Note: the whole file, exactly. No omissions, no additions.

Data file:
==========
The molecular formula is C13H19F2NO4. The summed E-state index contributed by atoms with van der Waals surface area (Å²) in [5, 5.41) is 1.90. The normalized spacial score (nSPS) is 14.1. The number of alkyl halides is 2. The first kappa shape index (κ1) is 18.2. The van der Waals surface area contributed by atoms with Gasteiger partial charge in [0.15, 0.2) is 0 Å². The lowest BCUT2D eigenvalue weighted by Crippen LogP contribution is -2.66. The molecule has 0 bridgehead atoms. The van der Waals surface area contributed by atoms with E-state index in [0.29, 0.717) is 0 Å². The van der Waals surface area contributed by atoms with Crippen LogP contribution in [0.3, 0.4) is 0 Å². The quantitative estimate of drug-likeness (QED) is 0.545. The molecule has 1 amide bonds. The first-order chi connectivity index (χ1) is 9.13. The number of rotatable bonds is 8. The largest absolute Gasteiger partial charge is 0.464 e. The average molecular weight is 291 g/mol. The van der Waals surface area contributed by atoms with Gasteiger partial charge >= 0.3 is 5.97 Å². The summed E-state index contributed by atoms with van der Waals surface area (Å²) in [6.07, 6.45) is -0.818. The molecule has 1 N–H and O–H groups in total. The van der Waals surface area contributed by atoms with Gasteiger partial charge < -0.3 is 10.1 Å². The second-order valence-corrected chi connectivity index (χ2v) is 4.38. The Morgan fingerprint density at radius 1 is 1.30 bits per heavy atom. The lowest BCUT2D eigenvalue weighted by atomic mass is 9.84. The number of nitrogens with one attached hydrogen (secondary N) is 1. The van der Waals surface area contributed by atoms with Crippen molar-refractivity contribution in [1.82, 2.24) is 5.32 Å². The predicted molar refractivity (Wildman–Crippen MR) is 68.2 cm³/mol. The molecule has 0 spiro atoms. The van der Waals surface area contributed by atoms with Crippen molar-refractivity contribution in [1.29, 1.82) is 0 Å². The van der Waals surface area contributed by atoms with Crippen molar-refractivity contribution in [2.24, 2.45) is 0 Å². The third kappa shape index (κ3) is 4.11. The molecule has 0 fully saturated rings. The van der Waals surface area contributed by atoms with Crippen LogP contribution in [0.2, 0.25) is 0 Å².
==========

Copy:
The molecular formula is C13H19F2NO4. The summed E-state index contributed by atoms with van der Waals surface area (Å²) in [5, 5.41) is 1.90. The normalized spacial score (nSPS) is 14.1. The number of alkyl halides is 2. The first kappa shape index (κ1) is 18.2. The van der Waals surface area contributed by atoms with Gasteiger partial charge in [0.15, 0.2) is 0 Å². The lowest BCUT2D eigenvalue weighted by Crippen LogP contribution is -2.66. The molecule has 0 bridgehead atoms. The van der Waals surface area contributed by atoms with E-state index in [0.29, 0.717) is 0 Å². The van der Waals surface area contributed by atoms with Crippen LogP contribution in [0.3, 0.4) is 0 Å². The quantitative estimate of drug-likeness (QED) is 0.545. The molecule has 1 amide bonds. The first-order chi connectivity index (χ1) is 9.13. The number of rotatable bonds is 8. The largest absolute Gasteiger partial charge is 0.464 e. The average molecular weight is 291 g/mol. The van der Waals surface area contributed by atoms with Gasteiger partial charge >= 0.3 is 5.97 Å². The summed E-state index contributed by atoms with van der Waals surface area (Å²) in [6.07, 6.45) is -0.818. The molecule has 1 N–H and O–H groups in total. The van der Waals surface area contributed by atoms with Gasteiger partial charge < -0.3 is 10.1 Å². The second-order valence-corrected chi connectivity index (χ2v) is 4.38. The Morgan fingerprint density at radius 1 is 1.30 bits per heavy atom. The lowest BCUT2D eigenvalue weighted by atomic mass is 9.84. The number of nitrogens with one attached hydrogen (secondary N) is 1. The van der Waals surface area contributed by atoms with Crippen molar-refractivity contribution in [1.82, 2.24) is 5.32 Å². The predicted molar refractivity (Wildman–Crippen MR) is 68.2 cm³/mol. The molecule has 0 spiro atoms. The van der Waals surface area contributed by atoms with Crippen molar-refractivity contribution in [1.29, 1.82) is 0 Å². The van der Waals surface area contributed by atoms with Crippen molar-refractivity contribution in [2.24, 2.45) is 0 Å². The third kappa shape index (κ3) is 4.11. The molecule has 0 fully saturated rings. The van der Waals surface area contributed by atoms with Crippen LogP contribution in [0.2, 0.25) is 0 Å².